Malaysia Needs 3 Years to Restore Fiscal Health – Guan Eng
Malaysia will require three years to restore its fiscal health and take its position as “the most promising emerging economy” to achieve high-income status, said Finance Minister Lim Guan Eng.
He noted that Bloomberg had already placed Malaysia at No. 1 among the top 20 emerging economies in the world and all three international credit rating agencies, despite the need to clean up the “financial mess” caused by the previous government, maintained the country’s ratings.
The new Pakatan Harapan (PH) government under the firm and reform-minded leadership of Prime Minister Tun Dr Mahathir Mohamad had notched up some clear successes, Lim said.
“Malaysia liberated itself from being the symbol of global kleptocracy by seeking full accountability for the 1MDB (1Malaysia Development Bhd) scandal, pursuing the return of stolen monies and prosecuting those responsible,” Lim said in DAP’s 2019 New Year message in his capacity as the party’s secretary-general and MP for Bagan.
He said 2019 would be a better year for Malaysia if the people “stay together for a brighter future for our children.”
“Being stronger together, our economy can roar again and Malaysians (can) be once more respected globally,” said Lim, adding that economic growth and prosperity enjoyed by all was the best antidote to the “poisonous politics of polarisation, exploiting racism and religious extremism that threatens Malaysian polity.”
He cited encouraging economic indicators such as the resurgent growth in exports in October 2018 to a historic high in a single month of RM96.4 billion, leading to a record trade surplus of RM16.3 billion.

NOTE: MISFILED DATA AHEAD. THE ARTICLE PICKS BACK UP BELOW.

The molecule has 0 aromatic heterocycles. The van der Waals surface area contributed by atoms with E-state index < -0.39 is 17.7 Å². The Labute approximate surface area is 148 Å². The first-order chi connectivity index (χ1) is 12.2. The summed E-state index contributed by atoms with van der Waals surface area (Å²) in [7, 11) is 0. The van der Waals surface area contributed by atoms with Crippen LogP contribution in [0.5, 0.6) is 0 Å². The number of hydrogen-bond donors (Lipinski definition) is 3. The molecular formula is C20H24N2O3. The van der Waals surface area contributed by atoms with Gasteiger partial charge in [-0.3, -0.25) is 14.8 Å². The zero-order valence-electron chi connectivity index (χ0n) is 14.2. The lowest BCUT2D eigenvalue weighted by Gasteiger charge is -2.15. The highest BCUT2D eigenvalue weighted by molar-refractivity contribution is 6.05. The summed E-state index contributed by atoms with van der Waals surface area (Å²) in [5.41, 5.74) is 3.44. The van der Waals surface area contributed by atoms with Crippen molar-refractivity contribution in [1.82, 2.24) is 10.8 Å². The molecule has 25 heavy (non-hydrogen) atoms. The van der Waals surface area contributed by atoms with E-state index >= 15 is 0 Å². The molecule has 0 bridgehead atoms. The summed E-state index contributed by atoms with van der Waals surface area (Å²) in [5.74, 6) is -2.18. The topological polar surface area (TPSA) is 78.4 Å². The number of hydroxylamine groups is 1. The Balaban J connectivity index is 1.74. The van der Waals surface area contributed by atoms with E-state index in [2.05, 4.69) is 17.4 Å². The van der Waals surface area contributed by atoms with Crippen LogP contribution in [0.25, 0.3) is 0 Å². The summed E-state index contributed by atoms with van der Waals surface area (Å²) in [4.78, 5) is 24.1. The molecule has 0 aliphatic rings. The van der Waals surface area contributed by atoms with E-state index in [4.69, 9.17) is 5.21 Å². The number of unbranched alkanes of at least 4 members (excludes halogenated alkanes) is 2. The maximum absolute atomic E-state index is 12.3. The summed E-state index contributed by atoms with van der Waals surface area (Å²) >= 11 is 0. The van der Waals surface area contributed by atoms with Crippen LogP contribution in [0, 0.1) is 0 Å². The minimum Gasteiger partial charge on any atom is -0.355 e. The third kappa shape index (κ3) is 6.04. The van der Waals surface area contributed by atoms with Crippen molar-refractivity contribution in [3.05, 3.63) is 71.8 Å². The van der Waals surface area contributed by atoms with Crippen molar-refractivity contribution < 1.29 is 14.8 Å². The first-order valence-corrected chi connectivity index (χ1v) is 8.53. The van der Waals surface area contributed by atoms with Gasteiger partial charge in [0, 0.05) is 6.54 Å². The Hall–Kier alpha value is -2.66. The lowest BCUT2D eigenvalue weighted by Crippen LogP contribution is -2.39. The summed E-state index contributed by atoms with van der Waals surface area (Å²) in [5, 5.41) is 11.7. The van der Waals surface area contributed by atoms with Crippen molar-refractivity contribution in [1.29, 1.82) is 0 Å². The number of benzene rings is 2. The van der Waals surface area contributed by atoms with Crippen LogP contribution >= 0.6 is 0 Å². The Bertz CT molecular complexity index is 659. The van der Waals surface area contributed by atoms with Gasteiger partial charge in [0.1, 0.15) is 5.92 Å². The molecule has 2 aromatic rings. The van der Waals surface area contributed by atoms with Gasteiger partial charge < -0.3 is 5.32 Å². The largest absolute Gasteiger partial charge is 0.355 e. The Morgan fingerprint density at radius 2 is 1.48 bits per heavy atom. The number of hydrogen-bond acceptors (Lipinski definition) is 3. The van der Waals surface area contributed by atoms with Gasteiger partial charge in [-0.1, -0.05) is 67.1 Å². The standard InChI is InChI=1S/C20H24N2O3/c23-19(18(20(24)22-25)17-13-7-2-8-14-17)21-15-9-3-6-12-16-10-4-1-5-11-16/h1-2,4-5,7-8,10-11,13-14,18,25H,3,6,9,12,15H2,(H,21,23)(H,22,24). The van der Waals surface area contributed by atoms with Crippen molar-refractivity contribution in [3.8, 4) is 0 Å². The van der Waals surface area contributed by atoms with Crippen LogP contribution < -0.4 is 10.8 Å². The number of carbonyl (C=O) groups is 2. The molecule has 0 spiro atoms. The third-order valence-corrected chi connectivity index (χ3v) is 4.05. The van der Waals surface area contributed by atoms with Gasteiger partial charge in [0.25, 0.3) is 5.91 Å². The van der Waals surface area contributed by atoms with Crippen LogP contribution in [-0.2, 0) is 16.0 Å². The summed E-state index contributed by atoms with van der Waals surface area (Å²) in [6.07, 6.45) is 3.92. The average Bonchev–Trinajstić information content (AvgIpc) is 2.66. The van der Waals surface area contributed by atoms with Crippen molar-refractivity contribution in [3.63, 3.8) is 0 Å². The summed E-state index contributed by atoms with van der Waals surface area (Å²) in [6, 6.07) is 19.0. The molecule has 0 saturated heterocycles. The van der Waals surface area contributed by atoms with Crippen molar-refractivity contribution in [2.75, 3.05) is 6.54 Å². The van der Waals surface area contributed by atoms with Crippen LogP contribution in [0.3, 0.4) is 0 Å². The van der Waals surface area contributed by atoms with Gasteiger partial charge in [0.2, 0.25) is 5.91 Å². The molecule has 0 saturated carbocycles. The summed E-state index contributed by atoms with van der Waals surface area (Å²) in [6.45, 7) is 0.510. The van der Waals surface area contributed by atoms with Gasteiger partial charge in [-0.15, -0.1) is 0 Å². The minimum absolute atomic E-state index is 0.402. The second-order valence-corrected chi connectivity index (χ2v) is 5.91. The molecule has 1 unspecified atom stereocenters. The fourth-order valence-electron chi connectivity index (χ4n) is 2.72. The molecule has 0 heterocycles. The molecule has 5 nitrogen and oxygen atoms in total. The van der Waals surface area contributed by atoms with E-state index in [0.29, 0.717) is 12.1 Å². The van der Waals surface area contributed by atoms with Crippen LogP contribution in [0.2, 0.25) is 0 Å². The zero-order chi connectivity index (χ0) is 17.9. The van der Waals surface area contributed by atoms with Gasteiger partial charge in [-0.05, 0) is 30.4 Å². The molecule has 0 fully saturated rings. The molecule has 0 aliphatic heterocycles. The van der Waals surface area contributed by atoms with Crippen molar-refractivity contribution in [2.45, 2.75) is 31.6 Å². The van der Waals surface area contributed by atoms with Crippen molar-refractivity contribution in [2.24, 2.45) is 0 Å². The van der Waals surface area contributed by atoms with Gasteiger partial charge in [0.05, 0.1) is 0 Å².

Another indicator was the 379 per cent growth in approved foreign direct Investments (FDI) in the manufacturing sector to RM35 billion in May-September 2018 compared with RM7.3 billion in the corresponding period in 2017.
Lim said the PH government, undeterred by the funds shortfall resulting from the removal of the Goods and Services Tax (GST), and financial damage caused by the 1MDB scandal and its RM1 trillion debt, still managed to continue its welfare assistance programme to those in need.
“Petrol prices and highway toll hikes were not allowed to increase, and for the first time, government civil servants got their special year-end payments in the same year, and not the following year,” he said.
The B40 (low-income) group, he noted, would also enjoy free health insurance protection in the form of a one-off payout of RM8,000 spread over a yet-to-be-determined time frame, and yearly 14-day hospitalisation income of RM50 per day or RM700 annually.
The PH government had managed to find extra savings of RM1.6 billion at the end of the year, which has been disbursed and shared with civil servants, rubber tappers and small-holders, Felda settlers and parents earning less than RM3,000, he said.
Lim also said RM19.4 billion in unpaid GST refunds would finally be returned to taxpayers in 2019, after a two-year delay when the previous government “refused to pay back the money.”
The GST was replaced by the Sales and Services Tax effective Sept 1, 2018.
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